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Mel Graykin: Why I won’t say the Pledge



For the Monitor
Thursday, April 27, 2017

I’ve attended municipal budget committee meetings because a number of issues I feel strongly about are discussed. A lot of other folks are there, too. That’s a good thing. So many people are obsessed with the national circus that they are oblivious to what is going on in their own backyards.

Ironically, they can do far more good at the regional level than they can on the national level. I’m glad to be in the company of citizens who understand the importance of what’s happening and who’s doing it here in town.

As is customary, the meeting is opened with the Pledge of Allegiance. All rise to face the flag prominently displayed in the front of the room. I rise too, and stand respectfully silent with my hands clasped in front of me while those around me perform the ritual. I know there are others in town who, like me, choose not to participate, and those who recite the Pledge, but don’t speak the “under God” part. Each of us does as our conscience dictates. When it is over, we sit down and discussion of the business of the town begins.

That should be the end of it. But I hear that there’s gossip going around town concerning me and another prominent individual who refuse to say the Pledge. Our choice obviously means we are ungrateful and disrespectful, that we don’t appreciate all we get from this country.

I’ve heard it all before, of course. The angry tirades, how we are spitting on the people who fought and died for this country, how we don’t deserve to live here and enjoy all its privileges.

Heck, I’m not spitting on anyone. I get that others feel very strongly, especially veterans and those of a different generation. The symbolic meaning of the Pledge and its recitation is deeply significant to them. I don’t interfere with them while they face the flag with their hands on their hearts. I don’t mock them; I don’t make a show of my lack of participation. I don’t protest. Those whose eyes are focused on the flag are unlikely to notice what I am doing or not doing. It kind of makes me chuckle, imagining those vindictive few, casting surreptitious glances around the room, looking to catch those who aren’t doing their duty. As if it was any of their business.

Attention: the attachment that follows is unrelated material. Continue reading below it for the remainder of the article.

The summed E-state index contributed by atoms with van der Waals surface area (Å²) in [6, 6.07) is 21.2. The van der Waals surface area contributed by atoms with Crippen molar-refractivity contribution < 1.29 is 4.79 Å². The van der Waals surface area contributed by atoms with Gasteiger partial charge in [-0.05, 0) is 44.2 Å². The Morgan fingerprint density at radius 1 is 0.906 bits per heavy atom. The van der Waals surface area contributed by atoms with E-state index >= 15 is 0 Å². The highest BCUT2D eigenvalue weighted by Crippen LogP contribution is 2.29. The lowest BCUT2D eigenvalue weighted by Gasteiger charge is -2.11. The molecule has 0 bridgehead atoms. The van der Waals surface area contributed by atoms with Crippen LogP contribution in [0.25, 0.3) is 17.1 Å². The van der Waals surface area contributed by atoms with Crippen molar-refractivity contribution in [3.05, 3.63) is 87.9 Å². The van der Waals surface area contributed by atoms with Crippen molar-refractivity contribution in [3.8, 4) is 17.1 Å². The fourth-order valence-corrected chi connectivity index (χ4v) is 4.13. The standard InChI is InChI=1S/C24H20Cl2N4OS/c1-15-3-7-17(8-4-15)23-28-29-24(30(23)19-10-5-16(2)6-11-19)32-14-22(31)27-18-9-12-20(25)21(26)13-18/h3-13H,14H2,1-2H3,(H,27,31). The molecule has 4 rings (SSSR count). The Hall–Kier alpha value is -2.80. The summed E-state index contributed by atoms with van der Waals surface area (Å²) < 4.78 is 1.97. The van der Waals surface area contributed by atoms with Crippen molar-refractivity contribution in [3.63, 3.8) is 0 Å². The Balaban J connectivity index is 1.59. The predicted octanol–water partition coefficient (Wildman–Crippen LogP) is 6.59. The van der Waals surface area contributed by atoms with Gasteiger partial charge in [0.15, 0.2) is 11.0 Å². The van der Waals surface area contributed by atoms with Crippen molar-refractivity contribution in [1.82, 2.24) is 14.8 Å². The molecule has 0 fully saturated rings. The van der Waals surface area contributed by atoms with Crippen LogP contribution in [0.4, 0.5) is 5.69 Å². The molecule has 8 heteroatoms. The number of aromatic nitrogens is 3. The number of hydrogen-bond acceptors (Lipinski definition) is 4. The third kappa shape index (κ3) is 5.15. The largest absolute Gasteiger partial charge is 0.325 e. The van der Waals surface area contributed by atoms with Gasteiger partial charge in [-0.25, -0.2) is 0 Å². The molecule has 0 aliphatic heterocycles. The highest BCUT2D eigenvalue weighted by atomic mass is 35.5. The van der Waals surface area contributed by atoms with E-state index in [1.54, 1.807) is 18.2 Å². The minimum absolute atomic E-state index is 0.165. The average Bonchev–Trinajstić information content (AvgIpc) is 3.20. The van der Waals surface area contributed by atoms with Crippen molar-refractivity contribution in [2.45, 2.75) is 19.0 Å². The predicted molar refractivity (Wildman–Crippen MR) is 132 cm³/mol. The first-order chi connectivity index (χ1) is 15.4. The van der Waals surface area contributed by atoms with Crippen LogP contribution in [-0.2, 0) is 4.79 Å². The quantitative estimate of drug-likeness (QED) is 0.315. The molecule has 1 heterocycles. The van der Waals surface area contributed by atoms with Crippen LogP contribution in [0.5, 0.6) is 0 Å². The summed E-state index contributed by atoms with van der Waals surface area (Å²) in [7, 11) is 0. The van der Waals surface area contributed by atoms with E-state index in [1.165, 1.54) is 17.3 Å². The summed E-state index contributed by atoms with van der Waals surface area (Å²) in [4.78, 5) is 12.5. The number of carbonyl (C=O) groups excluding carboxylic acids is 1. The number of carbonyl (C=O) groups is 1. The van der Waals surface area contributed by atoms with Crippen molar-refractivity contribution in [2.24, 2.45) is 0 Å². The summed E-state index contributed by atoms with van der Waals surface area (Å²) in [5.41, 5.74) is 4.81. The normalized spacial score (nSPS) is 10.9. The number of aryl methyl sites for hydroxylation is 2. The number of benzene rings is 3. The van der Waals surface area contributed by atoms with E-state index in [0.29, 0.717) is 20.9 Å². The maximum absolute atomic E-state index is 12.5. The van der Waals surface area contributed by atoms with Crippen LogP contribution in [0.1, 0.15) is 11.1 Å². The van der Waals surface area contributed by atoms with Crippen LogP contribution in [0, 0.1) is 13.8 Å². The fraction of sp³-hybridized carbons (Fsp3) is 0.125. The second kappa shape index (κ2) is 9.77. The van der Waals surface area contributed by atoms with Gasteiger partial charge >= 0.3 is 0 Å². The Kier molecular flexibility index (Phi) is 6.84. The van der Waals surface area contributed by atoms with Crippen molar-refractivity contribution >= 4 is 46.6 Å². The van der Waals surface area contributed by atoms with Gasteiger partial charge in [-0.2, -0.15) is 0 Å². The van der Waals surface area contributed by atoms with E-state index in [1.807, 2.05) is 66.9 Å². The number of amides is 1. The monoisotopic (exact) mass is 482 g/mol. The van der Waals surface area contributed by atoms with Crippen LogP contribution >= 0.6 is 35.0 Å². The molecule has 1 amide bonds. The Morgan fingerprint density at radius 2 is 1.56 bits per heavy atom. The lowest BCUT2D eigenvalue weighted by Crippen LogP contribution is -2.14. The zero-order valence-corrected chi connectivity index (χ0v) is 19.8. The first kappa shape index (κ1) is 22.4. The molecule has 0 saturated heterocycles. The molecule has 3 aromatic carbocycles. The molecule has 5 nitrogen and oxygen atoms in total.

A good number of years ago I thought long and hard about it, concluding that the Pledge wasn’t for me. The reasons are many. Topmost is that it makes no sense to me. I am pledging allegiance to a flag. Alright, the flag, by tradition, symbolizes a nation – “the republic for which it stands.” So I’m saying I’ll support this nation in all things, right or wrong, disregarding all other nations.

What if our country declared war for reasons that I thought were utterly wrong and unjustified? Given the appalling lack of judgment and wisdom displayed by the current administration, it is easy to imagine. I could not in good conscience support this action, and might even go over to support the other side against the United States. Some might call that treason. I call it answering to a higher moral standard.